Harold Bluetooth Gormson (Danish Harald Blåtand, Norwegian Harald Blåtann) (ca 911- November 1, 987), sometimes Harold II, succeeded his father Gorm the Old as king of Denmark in 935 (or 940) and king of Norway in 936.
Invading Normandy in 945 in support of Richard the Fearless, Harold's forces took the French king Louis IV prisoner and forced his recognition of Richard's rule. Harold subsequently controlled Norway for a time.
Although his predecessors had accepted Christianity at the instigation of the Frankish Carolingian kings in 826, many Danes and other northerners were still heathens for centuries. Harald Bluetooth was (again ?) forced to accept Christianity, following defeat (972) by the Holy Roman emperor Otto the Great. Otto had already founded many bishoprics including Schleswig, Ribe and Aarhus on the Jutland Peninsula. After his conversion to Christianity, Harold remained a faithful ally of the empire. Otto the Great died in 983 and Harold made his way to the Eider river, but he had to take refuge at Jomsburg in northern Germany when he was fought by not yet christianized Danes. Harold died in battle against the forces of his son and successor Sweyn.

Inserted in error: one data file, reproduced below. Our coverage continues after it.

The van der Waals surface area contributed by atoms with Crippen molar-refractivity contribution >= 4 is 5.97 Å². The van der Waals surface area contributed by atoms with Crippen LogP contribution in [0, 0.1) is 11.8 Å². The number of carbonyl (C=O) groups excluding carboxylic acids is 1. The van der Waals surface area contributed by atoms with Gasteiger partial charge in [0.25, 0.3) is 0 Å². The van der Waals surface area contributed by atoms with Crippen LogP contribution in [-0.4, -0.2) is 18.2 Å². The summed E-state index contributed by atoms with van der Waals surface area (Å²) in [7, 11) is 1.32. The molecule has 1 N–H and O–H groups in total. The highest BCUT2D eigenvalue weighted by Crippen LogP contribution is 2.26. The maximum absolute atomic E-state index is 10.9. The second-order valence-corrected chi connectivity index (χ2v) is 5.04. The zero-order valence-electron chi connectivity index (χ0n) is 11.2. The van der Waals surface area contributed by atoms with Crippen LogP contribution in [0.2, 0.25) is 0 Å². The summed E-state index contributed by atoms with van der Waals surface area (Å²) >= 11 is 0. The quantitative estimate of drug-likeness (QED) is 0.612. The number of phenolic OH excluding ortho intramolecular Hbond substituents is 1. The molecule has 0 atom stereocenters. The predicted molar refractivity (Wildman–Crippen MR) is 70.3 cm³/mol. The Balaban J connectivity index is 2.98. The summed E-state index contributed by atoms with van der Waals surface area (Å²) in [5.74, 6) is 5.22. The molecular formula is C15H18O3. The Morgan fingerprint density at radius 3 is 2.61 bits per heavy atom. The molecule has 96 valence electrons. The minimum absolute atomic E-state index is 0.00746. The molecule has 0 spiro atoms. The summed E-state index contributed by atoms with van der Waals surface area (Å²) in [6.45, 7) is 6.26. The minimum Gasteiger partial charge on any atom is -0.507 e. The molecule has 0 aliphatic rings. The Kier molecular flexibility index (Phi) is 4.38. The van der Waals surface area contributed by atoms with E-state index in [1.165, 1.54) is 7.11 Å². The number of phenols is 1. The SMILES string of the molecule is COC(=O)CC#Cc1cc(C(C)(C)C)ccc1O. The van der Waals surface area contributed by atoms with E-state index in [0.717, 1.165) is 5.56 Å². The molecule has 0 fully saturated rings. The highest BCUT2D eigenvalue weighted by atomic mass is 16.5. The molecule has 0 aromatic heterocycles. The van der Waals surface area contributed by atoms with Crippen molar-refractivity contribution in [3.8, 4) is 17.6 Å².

Harold may have had three wives or consorts: Thora, Gunhilde and Gyrid (the niece of the Swedish king Eric the Victorious). He had four children: Håkon, Sweyn, Gunhild and Thyra (who married Styrbjörn Starke).
The Bluetooth interface for wireless Personal Area Networks developed by Ericsson is named after Harold. The Bluetooth logo consists of the Nordic runes for his initials, H and B.